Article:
Look how pretty and rosy they are, I also used a few regular apples that I found in a tree on my dog walk, to bump up the quantity.

The other advantage of Jelly over Jam in this case is that you don't need to peel, and core the crab apples, which would be a complete faff, as they are so tiny. You just stew and then strain them. No one needs to see how inelegant that process was for me.

Then you add the sugar, and start boiling it. This is where my Jam pan comes really in handy as it is massive, and sugar loves to boil high and over.

Then it was just a matter of waiting until the sugar thermometer reach the Jam temp.

Then pouring them into jars. Crab apples (or apples in general) are great to make jam with as they are so high in pectin that they set beautifully.
 I also found a ton of greengages, which I wanted to make into a plum tea bread. But I had nothing to make it for this week, and it would just end up being half wasted. So I decided that preserving them was in order, so I could use them at my leisure.

It's way too early to make mincemeat, I don't do that until about late Oct/ early Nov, but the preserving process was inspired by mincemeat. 

I added sloe gin, and a ton of sugar. I also added some dried fruit, and left it to soak over night. I have now dubbed it my tea bread mix.

Then I put it in sterilised jars, and that is all I had to do. Now it will be ready for when I want to make my tea bread. I'll let you know how it works out.

Next I've got to do something with my elderberries and rose hips.

Love Eggs xxx

Tuesday, 24 September 2013

Third block - C is for Cupcake - ABC BOW

I've been rather busy this week as I have moved house over the weekend, but have almost finished the letter C. I am moderately pleased with this one. I just used a stem stitch for the icing, and back stitch for the paper case, so that is all fine, I'm not a hundred percent sure about my hundreds and thousands though. I used caterpillar knots and they are only ok. 

I don't like D for dress for my next block so I have to think of something else instead. Any ideas for me?

Love Eggs xxx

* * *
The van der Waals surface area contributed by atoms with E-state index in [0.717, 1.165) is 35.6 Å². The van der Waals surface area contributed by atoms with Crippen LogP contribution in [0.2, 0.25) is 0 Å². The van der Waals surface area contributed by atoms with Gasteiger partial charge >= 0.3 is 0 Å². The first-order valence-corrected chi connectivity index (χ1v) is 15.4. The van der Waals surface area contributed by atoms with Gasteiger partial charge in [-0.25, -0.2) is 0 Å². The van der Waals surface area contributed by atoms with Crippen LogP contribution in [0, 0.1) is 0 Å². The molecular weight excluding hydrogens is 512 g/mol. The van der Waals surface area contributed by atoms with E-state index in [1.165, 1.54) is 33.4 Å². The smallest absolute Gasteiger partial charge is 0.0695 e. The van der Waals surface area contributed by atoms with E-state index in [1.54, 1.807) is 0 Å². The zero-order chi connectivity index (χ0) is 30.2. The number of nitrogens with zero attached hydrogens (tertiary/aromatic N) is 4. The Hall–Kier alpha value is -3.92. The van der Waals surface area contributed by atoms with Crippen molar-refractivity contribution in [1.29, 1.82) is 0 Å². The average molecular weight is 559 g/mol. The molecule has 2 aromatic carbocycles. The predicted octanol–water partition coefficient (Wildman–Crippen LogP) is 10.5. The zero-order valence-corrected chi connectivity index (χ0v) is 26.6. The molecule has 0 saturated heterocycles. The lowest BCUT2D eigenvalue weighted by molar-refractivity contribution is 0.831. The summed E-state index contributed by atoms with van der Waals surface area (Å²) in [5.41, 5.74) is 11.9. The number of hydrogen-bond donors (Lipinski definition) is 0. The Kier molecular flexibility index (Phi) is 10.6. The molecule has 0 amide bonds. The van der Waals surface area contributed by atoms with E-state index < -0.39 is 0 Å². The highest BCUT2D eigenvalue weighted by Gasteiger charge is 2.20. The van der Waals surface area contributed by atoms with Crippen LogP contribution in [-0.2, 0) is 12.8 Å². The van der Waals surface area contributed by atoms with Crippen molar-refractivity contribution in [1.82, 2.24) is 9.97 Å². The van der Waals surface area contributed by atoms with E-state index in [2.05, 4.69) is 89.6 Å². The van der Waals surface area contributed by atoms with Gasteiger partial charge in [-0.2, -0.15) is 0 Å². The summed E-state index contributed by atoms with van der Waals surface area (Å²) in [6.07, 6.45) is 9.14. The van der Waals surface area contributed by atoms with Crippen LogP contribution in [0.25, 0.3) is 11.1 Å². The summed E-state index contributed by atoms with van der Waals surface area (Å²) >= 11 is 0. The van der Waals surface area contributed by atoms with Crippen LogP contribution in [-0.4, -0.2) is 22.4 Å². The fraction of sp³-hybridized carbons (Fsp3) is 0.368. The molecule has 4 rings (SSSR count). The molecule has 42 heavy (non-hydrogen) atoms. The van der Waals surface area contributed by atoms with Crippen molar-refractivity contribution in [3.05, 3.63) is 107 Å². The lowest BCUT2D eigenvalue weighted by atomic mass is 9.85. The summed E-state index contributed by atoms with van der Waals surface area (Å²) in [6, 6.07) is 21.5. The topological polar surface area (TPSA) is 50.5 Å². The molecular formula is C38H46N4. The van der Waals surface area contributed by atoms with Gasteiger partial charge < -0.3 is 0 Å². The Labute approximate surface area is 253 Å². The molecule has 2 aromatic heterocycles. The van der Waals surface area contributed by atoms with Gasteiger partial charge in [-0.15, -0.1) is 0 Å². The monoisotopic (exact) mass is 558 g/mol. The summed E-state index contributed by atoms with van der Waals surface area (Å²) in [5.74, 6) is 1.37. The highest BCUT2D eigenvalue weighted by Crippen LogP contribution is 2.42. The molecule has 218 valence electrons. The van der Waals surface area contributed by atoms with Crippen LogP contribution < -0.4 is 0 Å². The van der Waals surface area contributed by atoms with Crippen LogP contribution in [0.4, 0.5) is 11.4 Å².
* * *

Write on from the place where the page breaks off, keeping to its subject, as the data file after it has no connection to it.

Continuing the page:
Thursday, 19 September 2013

B is for Ballerina - Second block for the ABC BOW

Here is my B embroidery. I'm a little unhappy with this one, as it is probs my favourite letter in the book, and I don't feel I did it justice, the skirt is uneven. I used satin for the leotard, split stitch for the upper petals of the skirt, and stem stitch for the lower. 

I forgot to say last week that I use pencil to mark my fabric, and I just draw/copy it free hand, as I find tracing a bit fiddly, and far too complicated if you are scaling up.


 Love Eggs xxx

Friday, 13 September 2013

A small confession

I love the 3 Sisters, if I had a favourite fabric designer(s), I would without hesitation say that was it. I first realised my love with the line Paris Flea market, who doesn't love it, to quote Kristyne of Pretty by Hand,

 "I remember the first time I saw it in a local quilt shop.  It's hard for me to explain how I felt.  Goosebumps.  Accelerated heart rate.  Love at first sight sort of thing.  You know - like when time slows down and everything else in the room disappears.  Like that.  It was the most incredible fabric I'd ever seen. 
As in like EVER ever."
I absolutely loved the line, and so became aware of the designers. Two realisations have happened subsequently. 
i) As I use up odd pieces of fabric that I have randomly bought over the years, it is ridiculous the proportion I have now noticed are designed by the 3 Sisters, so clearly you can see where my taste lies.
ii) As I look over peoples blogs and projects over the years I notice all the lines that I have missed out on, being rather late to the party, and I want them desperately.
Which brings me to my confession.
Despite saying not so long ago saying that I wasn't going to buy any fabric for a while. The 3 sisters seems to be my weakness. I have made several purchases over the last couple of days. One of my favourite places to get bargain fabric is this lovely lady, on ebay. She has such good taste, and I want to buy nearly all her fabric when she sells it. But today I managed to buy two charm packs, and some yardage of Astor Manor, from her.

Isn't it pretty?

These two are lovely and delicate.

Which is necessary to balance out some of the stronger patterns. I love that they always include a paisley of some sort in all their lines.

I'm thrilled. I hovered over the ebay page in fear for the last ten mins of the auction  I'm always amassed at peoples ability to "snipe".

I can even out by good price by my other recent splurge. I a Papillon Honey bun, and some other 3 sisters fat quarters from this Etsy shop, Melody of the heart, again I can't fault her taste, most of the stuff in her shop is 3 Sisters and French General, and although the prices are reasonable, she is based in the US, so I have to pay a lot for postage. 
As I said though 3 Sisters is my fabric weakness, now I need to find some Aviary, and Seaside Rose, which I really want. What are you fabric weaknesses. 

Love Eggs xxx